Myofascial trigger points: another way of modulating tinnitus

Prog Brain Res. 2007;166:209-14. doi: 10.1016/S0079-6123(07)66018-X.


Tinnitus is a multifaceted symptom that may have many causes (otologic, neurological, metabolic, pharmacological, vascular, musculoskeletal and psychological) several of which often occur in the same patient. Tinnitus can often be modulated by different kinds of stimuli. In this chapter we describe the results of a study of modulation of tinnitus from stimulation of myofascial trigger points (MTPs). MTPs are small hypersensitive areas in palpable taut bands of skeletal muscles found in patients with the myofascial pain syndrome where stimulation of MTPs causes local and referred pain. We found a strong correlation between tinnitus and the presence of MTPs in head, neck and shoulder girdle (p<0.001). In 56% of patients with tinnitus and MTPs, the tinnitus could be modulated by applying digital compression of such points, mainly those of the masseter muscle. The worst tinnitus was referred to the side that had the most MTPs (p<0.001); Compression of the trigger point on the same side as the tinnitus was significantly more effective than the opposite side in six out of nine of the studied muscles. Compression of MTPs was most effective in patients who have had chronic pain earlier in the examined areas.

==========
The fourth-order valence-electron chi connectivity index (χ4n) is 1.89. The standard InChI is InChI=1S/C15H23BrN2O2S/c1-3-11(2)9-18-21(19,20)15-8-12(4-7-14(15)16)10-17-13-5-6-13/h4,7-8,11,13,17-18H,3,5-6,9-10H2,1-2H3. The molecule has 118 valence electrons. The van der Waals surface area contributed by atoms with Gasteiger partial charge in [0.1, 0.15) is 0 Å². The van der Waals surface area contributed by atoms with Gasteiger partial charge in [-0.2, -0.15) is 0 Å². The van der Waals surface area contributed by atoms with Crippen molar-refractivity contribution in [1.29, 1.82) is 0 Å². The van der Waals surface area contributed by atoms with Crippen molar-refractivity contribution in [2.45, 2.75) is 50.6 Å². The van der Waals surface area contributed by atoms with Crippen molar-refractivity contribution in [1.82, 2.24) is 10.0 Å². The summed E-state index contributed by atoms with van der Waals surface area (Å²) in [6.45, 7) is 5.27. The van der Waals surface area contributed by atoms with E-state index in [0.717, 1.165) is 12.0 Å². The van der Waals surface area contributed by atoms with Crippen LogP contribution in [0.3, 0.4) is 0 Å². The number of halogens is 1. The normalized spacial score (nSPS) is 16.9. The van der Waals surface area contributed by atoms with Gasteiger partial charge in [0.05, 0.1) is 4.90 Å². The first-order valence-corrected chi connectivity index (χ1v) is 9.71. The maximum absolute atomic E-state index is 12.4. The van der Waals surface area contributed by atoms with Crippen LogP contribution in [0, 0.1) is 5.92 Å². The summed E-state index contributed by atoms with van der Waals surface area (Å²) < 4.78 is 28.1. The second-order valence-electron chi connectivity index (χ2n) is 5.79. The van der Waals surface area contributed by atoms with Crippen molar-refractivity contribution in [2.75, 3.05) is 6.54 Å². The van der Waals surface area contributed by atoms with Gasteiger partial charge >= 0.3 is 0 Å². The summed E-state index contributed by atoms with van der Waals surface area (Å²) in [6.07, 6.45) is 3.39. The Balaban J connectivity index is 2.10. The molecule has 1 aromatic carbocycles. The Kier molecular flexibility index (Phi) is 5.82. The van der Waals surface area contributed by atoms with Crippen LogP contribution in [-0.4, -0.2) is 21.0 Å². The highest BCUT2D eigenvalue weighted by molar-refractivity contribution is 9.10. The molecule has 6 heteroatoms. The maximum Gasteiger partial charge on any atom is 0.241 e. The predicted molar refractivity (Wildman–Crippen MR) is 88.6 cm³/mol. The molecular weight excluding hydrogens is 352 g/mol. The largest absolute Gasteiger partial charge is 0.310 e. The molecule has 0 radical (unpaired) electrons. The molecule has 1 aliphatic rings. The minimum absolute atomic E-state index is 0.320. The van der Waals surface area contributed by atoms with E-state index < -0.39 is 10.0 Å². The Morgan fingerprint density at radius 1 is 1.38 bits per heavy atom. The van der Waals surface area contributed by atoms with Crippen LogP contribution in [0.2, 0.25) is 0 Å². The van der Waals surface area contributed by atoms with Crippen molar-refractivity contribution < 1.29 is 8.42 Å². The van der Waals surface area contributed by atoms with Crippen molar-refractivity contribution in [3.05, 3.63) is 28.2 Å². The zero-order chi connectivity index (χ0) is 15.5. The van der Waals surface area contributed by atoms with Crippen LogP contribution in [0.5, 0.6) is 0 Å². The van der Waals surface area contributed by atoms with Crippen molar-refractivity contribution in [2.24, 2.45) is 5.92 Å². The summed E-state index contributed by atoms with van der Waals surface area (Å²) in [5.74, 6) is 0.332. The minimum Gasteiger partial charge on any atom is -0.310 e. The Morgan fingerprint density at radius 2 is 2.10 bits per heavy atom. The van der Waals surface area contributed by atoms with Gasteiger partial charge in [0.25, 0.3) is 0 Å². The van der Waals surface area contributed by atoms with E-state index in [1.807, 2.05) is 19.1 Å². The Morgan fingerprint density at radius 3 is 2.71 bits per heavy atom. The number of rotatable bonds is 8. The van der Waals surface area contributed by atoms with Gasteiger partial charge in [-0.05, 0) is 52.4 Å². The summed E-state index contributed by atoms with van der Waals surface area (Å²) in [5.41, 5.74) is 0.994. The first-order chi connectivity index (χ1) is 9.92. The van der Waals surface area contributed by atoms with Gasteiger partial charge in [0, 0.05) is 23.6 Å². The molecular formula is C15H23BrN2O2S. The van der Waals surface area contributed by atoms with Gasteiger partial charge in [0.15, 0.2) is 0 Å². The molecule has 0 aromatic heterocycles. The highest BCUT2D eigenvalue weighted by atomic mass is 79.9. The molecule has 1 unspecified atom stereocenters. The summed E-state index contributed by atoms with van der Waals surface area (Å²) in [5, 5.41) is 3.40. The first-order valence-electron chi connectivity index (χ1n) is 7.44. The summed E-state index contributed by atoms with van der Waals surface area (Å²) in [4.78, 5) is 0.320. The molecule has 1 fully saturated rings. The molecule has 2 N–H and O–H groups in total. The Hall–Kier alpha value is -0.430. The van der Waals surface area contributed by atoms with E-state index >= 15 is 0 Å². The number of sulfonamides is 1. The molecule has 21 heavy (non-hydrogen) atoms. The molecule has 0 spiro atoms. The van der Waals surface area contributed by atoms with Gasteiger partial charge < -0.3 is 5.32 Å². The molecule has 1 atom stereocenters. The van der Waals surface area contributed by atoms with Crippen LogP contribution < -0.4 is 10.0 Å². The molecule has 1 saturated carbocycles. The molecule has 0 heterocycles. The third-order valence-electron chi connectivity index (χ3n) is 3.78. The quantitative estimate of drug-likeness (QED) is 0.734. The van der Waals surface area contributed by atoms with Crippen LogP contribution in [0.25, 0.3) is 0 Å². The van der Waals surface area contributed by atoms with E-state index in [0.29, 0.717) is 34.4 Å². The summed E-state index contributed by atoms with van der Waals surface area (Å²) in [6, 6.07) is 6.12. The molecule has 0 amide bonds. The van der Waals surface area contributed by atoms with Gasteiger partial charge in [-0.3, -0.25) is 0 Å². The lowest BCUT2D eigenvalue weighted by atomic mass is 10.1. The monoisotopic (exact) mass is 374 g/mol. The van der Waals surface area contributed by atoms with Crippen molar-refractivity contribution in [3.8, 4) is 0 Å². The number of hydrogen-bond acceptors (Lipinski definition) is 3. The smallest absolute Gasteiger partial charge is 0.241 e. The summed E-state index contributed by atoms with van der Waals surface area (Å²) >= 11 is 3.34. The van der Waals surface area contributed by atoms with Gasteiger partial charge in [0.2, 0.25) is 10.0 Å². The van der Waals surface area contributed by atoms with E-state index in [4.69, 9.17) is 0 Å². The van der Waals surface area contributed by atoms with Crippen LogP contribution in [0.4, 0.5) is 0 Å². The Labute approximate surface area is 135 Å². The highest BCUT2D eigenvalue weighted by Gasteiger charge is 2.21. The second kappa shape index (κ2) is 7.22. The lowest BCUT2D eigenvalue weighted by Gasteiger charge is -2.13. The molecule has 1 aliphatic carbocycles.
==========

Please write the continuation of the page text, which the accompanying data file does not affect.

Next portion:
Publication types

  • Review

MeSH terms

  • Humans
  • Myofascial Pain Syndromes*
  • Neuralgia / physiopathology
  • Neuralgia / therapy
  • Pain, Referred / physiopathology
  • Pain, Referred / therapy
  • Tinnitus / physiopathology*
  • Tinnitus / therapy*